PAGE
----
Samuel Zell, founder and chairman of Equity Residential (NYSE:EQR), a titan of the real estate industry and a formidable figure in the corporate world, died at the age of 81.
Zell’s influence extended far beyond real estate, touching various sectors including manufacturing, retail, travel, health care, and energy.
He was born in Chicago in 1941 to Jewish Polish immigrants where his father was a grain trader. The late entrepreneur graduated from the University of Michigan in 1963 and received his law degree in 1966.
Zell started his journey in real estate in the 1960s while in law school alongside his partner Robert H. Lurie managing 4,000 apartments and owning outright 100 to 200 units. Lurie bought out his stake after Zell graduated from law school. He worked as a lawyer for one week deciding the profession wasn’t for him.
He and Lurie co-founded Equity Group Investments (EGI) in 1968, setting the stage for a career characterized by shrewd investments, according to Britannica.
It was during the early years that Zell earned the nickname “The Grave Dancer,” for his unique approach to acquiring distressed assets and reviving their fortunes.
The 1990s marked a pivotal period in Zell’s career as he played a key role in popularizing the real estate investment trust (“REIT”) structure, according to Investopedia, effectively democratizing the ownership of publicly traded real estate companies. It was a revolutionary step, opening up opportunities for investors and reshaping the real estate landscape.
In 1993, Zell took the predecessor company to Equity Residential public on the NYSE. Under his guidance, the company expanded into a highly regarded apartment owner, developer, and operator, with a market value of $31 billion, and secured its place as a member of the S&P 500.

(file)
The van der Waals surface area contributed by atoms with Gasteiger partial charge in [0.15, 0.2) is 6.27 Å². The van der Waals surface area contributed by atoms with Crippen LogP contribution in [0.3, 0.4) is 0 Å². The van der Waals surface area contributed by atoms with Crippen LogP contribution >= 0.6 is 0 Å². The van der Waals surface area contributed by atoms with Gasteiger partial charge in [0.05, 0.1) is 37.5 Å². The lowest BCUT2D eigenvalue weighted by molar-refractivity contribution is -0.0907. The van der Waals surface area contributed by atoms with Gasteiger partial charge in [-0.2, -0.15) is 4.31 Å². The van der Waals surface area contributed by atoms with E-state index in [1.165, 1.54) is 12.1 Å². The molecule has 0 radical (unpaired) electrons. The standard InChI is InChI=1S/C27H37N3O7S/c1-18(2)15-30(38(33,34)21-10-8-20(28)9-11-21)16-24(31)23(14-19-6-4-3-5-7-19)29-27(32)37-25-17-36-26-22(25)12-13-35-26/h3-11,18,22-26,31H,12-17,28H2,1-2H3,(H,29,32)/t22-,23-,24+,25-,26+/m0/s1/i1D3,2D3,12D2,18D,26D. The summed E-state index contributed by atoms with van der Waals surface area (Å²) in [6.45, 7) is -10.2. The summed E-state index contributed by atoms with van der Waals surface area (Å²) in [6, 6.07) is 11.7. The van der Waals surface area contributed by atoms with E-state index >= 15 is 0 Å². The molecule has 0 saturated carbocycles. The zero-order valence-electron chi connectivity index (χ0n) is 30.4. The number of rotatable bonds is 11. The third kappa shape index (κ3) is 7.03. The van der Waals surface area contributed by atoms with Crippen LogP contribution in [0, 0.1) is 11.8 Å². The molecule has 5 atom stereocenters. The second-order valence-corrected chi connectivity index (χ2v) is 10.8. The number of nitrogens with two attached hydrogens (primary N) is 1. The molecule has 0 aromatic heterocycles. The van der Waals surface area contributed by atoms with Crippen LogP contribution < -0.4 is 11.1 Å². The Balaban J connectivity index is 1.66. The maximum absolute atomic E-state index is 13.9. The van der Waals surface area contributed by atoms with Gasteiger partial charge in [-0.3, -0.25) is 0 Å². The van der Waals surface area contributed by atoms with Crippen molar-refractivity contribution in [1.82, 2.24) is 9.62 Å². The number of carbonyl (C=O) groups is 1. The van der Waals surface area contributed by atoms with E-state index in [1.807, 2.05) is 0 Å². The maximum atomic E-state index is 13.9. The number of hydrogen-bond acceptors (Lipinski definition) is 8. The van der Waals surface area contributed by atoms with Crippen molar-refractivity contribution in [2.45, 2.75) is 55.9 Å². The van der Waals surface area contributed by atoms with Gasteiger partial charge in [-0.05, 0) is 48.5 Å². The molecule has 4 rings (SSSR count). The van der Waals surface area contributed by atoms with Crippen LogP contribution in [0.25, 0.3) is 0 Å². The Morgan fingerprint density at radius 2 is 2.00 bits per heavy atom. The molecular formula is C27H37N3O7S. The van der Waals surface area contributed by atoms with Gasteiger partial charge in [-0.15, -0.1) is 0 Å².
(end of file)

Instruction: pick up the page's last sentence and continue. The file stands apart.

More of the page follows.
His ventures into the media industry, though, were marked by a challenging Tribune Company acquisition. The company went bankrupt in December 2008, less than one year after Zell’s acquisition. A frat house corporate culture at the Trib under Zell’s leadership was later detailed in a 2010 New York Times article.
Beyond the boardroom, Zell was known for his philanthropic efforts, particularly in entrepreneurial education.
He established entrepreneurship programs at several institutions including the University of Michigan, Northwestern University’s Kellogg School of Management, the University of Pennsylvania’s Wharton School, and Reichman University in Israel. Those initiatives reflect Zell’s commitment to nurturing the next generation of entrepreneurs and leaders.
He was survived by his wife Helen and his three children, Matthew, JoAnn, and Kellie.
Produced in association with Benzinga
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